bedroom call 378-0796 (C-2t-52-p)
Help! I desparately need a complete
set of good lecture notes for CBS 263
call anytime 378-9382 (C-lt-52-p)
1 female to sublet The Place, own
room, util. inc. $75. Close to campus.
Call Rlssy 372-6511 now. move in
Dec 15 or Jan. (C-2t-52-p)
Male roommate winter and spring
quarters. Tanglewood Manor Apt. 24
w/w carpeting AC pool 3 fantastic
roommates SSO + utilities. 378-7984
(C-2t-52-p)
No time for typing? Call me anytime
Barbara 378-4069 $.50 per page
electric carbon ribbon, paper not
supplied. (M-2t-52-p)
One or two coeds needed for wtr and
spr qtrs. 2 bedroom apt ch-ac 3 blks
from NRN hall $lO9 qtr call Theresa
or Rhonda at 373-1313 (C-2t-52-p)
Help I Female roommate wanted to
share one bedroom apt 3 blocks from
campus 32.50 + Vz utilities call
372- evenings til Dec 13.
(C-2t-52-p)
Female roommate to sublet for THE
PLACE for winter and spring
quarters Call Lisa 378-3250
(C-2t-52-p)
2 female roommates wanted to share
Landmark Apt with Junior. 47.50
mo.
Janie (C-3t-51-p)
Male roomate wanted for winter and
spring quarters $42.50/month. Apt.
53 Village Park. Call Terry or Larry
373- (C-2t-52-p)



GATOR CLASSIFIEDS

/
wanted
R oom in private home for mature
male student. Linen and maid service,
opoarate entrance. Off street parking.
Call 376-5360 (C-2t-52-p)
HELP HELP need ride to NY C one
wa y leave Dec. 10 share expenses
possible return Dec 22 call 808
372-3888 (C-2t-52-p)
Female Roommate Own room, wall
to wall carpet, AC, private entrance.
Share utilities. Call 373-1754 or
come by 835 N.E. 4th Ave.
(C-2t-52-p)
Need someone to deliver motor route
(Gainesville Sun) from Dec 21-Jan 3
wage $60.00 per week. 14 hrs. per
week. Call Rick after 8 pm at
378-6717 (C-2t-52-p)
2 girls to share room In mod 3 bdm
house winter qtr. 2 acres large closets
In SE coed living. S3O month + V* util
Call 373-3381 (C-3t-51-p)
HELP wanted
PT X-ray Tech, needed by Alachua
Gen. Hosp., on-call, day nursery for
pre-schoolers while you work. Call
372-4321 x 365. (E-10t-45-p)
Now hiring team leaders for new
46-bed Nursing Unit at Alachua
General Hospital. Salary based on
education and experienced. Call
372-4321-227. (E-6t-49-p)
HELP WANTED: Bookkeeper
Bright, ambitious person wanted for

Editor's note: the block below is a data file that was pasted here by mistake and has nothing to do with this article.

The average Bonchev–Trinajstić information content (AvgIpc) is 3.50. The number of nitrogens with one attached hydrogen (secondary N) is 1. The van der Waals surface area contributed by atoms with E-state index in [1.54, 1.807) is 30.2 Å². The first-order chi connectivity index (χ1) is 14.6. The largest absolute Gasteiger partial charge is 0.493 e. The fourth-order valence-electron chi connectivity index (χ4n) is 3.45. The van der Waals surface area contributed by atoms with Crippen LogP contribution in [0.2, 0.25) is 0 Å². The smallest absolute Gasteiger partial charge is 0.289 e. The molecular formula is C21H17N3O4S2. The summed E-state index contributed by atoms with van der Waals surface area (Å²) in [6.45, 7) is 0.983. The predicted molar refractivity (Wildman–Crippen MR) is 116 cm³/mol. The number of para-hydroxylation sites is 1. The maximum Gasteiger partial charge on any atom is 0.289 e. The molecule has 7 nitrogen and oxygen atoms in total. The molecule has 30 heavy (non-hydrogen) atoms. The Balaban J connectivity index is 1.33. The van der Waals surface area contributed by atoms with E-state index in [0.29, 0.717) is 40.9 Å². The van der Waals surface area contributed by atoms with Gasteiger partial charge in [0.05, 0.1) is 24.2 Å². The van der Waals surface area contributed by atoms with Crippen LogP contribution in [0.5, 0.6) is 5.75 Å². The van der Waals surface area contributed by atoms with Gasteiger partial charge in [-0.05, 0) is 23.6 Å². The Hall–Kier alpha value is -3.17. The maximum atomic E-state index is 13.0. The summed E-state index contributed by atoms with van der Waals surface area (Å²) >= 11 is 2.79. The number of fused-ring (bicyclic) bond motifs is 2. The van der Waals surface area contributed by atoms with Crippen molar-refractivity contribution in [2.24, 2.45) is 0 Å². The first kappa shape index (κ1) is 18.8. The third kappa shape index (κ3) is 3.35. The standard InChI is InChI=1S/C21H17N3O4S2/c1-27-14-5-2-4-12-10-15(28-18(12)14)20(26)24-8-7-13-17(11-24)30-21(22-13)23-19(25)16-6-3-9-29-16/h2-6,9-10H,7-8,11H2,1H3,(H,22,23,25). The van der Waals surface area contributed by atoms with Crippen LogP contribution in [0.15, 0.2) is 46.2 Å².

rapidly growing construction
company. Send resume to P.O. Box
312, Gainesville. (E-st-49-p)
homeworkers. Address
envelopes. Send stamped envelope &
25 cents to GWL Enterprises. 640
Cobb St., Athens, Ga. 30601.
(E-4t-49-p)
PT lab. technician needed by Alachua
Gen. Hosp., nites, wk-ends, holidays.
Apply Personnel Office, 912 S.W. 4
Ave., 8:30 to 5:00. (E-3t-51-p)
AUTOS
Chev. Corvan good camper $275
motor poor new brakes good btry.
Tires 378-8490 376-6219 (G-3t-51-p)
63 Rambler American Low Mileage
Automatic Power Brakes Car
Guaranteed Total Price $350
378-8490 376-6217 (G-3t-51-p)
67 Dodge wagon PS, PB, fact air, new
polyglas tires, V-8, air shocks, pwr
tailgate perfect family car ex cond
many extras must sell call 373-1524
(G-3t-51-p)
1966 Corvalr corsa, 4 spd trans.
140 hp. in good condition, call Roy
378-4998 (G-3t-51-p)
1967 Triumph Spitfire convertible
Just married have to sell S4OO call
378-4157 after 5. (G-3t-51-p)
67 VW great condition SI,OOO call
anytime after 6 ask for Ken
(G-3t-51-p)
BMW, 1966 1800 TI, Air, am-fm,
polyglas, like new engine. Must sell
now! For only $1095. Call Ron at
372-6740 (G-4t-50-p)
Volvo sedan 1961. Good running
condition. $250 376-8855 after 5:00
(G-4t-50-p)
1968 Flat B5O Spider convertible.
[21,000 miles. Radio. New Paint. Call
JAlachua 462-1245 or 462-2887.
|G-Bt-47-p)
62 Impala: automatic, radio, AC
JPpwer brakes steering Runs Well
yours for only $250 American
honey, call Clay 392-7502
pG-3t-51-p)
r^| I |iif^ rva lr Partially cut down It
' a f,oat ,n homecoming parade
9ood. Great for hunting or
beach buggy. S6O. At Pi Kapp House.
(G-3t a -51-p)* V L ttier at 372 9284
iS. shev5 hev c amaro 55396 Eng. 4
peea transmission. Candy apple red
<2'5..52?, k ,ln *' ,0P 376 6589
PR L m ? a,a c nv 327 Quad Carb PS